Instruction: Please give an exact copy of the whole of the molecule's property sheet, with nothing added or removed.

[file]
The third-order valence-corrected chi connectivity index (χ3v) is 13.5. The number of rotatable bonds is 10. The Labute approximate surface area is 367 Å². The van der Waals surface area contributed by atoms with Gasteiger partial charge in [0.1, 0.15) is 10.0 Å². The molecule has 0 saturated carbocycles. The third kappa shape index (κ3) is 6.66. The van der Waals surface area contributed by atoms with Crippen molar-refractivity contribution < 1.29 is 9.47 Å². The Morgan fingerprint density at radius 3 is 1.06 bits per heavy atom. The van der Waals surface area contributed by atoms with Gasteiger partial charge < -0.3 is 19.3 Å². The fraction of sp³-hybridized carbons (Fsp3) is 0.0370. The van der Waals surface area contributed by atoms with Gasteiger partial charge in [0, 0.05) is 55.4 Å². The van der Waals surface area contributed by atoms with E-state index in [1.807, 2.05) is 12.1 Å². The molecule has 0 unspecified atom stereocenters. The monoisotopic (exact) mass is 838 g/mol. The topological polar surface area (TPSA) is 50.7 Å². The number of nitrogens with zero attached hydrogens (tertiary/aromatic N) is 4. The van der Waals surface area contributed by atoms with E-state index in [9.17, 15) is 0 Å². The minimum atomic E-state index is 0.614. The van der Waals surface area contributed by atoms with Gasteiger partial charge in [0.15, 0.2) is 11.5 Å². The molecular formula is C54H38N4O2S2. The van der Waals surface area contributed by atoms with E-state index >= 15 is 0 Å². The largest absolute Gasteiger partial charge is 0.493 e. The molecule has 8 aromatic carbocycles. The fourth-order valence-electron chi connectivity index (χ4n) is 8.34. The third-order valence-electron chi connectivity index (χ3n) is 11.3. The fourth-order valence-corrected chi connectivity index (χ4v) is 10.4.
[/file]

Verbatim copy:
The third-order valence-corrected chi connectivity index (χ3v) is 13.5. The number of rotatable bonds is 10. The Labute approximate surface area is 367 Å². The van der Waals surface area contributed by atoms with Gasteiger partial charge in [0.1, 0.15) is 10.0 Å². The molecule has 0 saturated carbocycles. The third kappa shape index (κ3) is 6.66. The van der Waals surface area contributed by atoms with Crippen molar-refractivity contribution < 1.29 is 9.47 Å². The Morgan fingerprint density at radius 3 is 1.06 bits per heavy atom. The van der Waals surface area contributed by atoms with Gasteiger partial charge < -0.3 is 19.3 Å². The fraction of sp³-hybridized carbons (Fsp3) is 0.0370. The van der Waals surface area contributed by atoms with Gasteiger partial charge in [0, 0.05) is 55.4 Å². The van der Waals surface area contributed by atoms with E-state index in [1.807, 2.05) is 12.1 Å². The molecule has 0 unspecified atom stereocenters. The monoisotopic (exact) mass is 838 g/mol. The topological polar surface area (TPSA) is 50.7 Å². The number of nitrogens with zero attached hydrogens (tertiary/aromatic N) is 4. The van der Waals surface area contributed by atoms with E-state index in [9.17, 15) is 0 Å². The minimum atomic E-state index is 0.614. The van der Waals surface area contributed by atoms with Gasteiger partial charge in [0.15, 0.2) is 11.5 Å². The molecular formula is C54H38N4O2S2. The van der Waals surface area contributed by atoms with E-state index >= 15 is 0 Å². The largest absolute Gasteiger partial charge is 0.493 e. The molecule has 8 aromatic carbocycles. The fourth-order valence-electron chi connectivity index (χ4n) is 8.34. The third-order valence-electron chi connectivity index (χ3n) is 11.3. The fourth-order valence-corrected chi connectivity index (χ4v) is 10.4.